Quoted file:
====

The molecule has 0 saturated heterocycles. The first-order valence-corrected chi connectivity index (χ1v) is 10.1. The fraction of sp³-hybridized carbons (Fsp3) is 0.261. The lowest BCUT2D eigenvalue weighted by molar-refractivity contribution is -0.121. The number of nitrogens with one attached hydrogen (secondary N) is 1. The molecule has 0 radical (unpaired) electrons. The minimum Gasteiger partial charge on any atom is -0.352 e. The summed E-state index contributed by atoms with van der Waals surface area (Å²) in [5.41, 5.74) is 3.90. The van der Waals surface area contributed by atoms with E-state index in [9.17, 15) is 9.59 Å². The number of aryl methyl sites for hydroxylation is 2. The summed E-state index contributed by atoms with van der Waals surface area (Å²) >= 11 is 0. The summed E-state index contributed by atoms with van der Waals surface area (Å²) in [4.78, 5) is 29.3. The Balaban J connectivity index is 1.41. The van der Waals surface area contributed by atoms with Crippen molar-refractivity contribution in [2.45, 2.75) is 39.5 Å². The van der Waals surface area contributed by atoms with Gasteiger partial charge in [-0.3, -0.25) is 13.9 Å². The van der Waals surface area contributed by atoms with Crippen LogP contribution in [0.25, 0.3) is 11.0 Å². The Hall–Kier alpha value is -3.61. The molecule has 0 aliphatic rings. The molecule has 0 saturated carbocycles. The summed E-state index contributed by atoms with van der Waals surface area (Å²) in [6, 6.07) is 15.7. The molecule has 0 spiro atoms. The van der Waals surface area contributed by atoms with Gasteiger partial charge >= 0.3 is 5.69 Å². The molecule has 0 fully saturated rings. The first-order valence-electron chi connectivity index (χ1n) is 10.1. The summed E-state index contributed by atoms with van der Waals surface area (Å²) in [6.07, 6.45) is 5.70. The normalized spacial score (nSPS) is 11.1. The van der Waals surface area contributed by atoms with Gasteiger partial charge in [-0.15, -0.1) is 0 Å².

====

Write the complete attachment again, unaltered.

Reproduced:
The molecule has 0 saturated heterocycles. The first-order valence-corrected chi connectivity index (χ1v) is 10.1. The fraction of sp³-hybridized carbons (Fsp3) is 0.261. The lowest BCUT2D eigenvalue weighted by molar-refractivity contribution is -0.121. The number of nitrogens with one attached hydrogen (secondary N) is 1. The molecule has 0 radical (unpaired) electrons. The minimum Gasteiger partial charge on any atom is -0.352 e. The summed E-state index contributed by atoms with van der Waals surface area (Å²) in [5.41, 5.74) is 3.90. The van der Waals surface area contributed by atoms with E-state index in [9.17, 15) is 9.59 Å². The number of aryl methyl sites for hydroxylation is 2. The summed E-state index contributed by atoms with van der Waals surface area (Å²) >= 11 is 0. The summed E-state index contributed by atoms with van der Waals surface area (Å²) in [4.78, 5) is 29.3. The Balaban J connectivity index is 1.41. The van der Waals surface area contributed by atoms with Crippen molar-refractivity contribution in [2.45, 2.75) is 39.5 Å². The van der Waals surface area contributed by atoms with Gasteiger partial charge in [-0.3, -0.25) is 13.9 Å². The van der Waals surface area contributed by atoms with Crippen LogP contribution in [0.25, 0.3) is 11.0 Å². The Hall–Kier alpha value is -3.61. The molecule has 0 aliphatic rings. The molecule has 0 saturated carbocycles. The summed E-state index contributed by atoms with van der Waals surface area (Å²) in [6, 6.07) is 15.7. The molecule has 0 spiro atoms. The van der Waals surface area contributed by atoms with Gasteiger partial charge >= 0.3 is 5.69 Å². The molecule has 0 fully saturated rings. The first-order valence-electron chi connectivity index (χ1n) is 10.1. The summed E-state index contributed by atoms with van der Waals surface area (Å²) in [6.07, 6.45) is 5.70. The normalized spacial score (nSPS) is 11.1. The van der Waals surface area contributed by atoms with Gasteiger partial charge in [-0.15, -0.1) is 0 Å².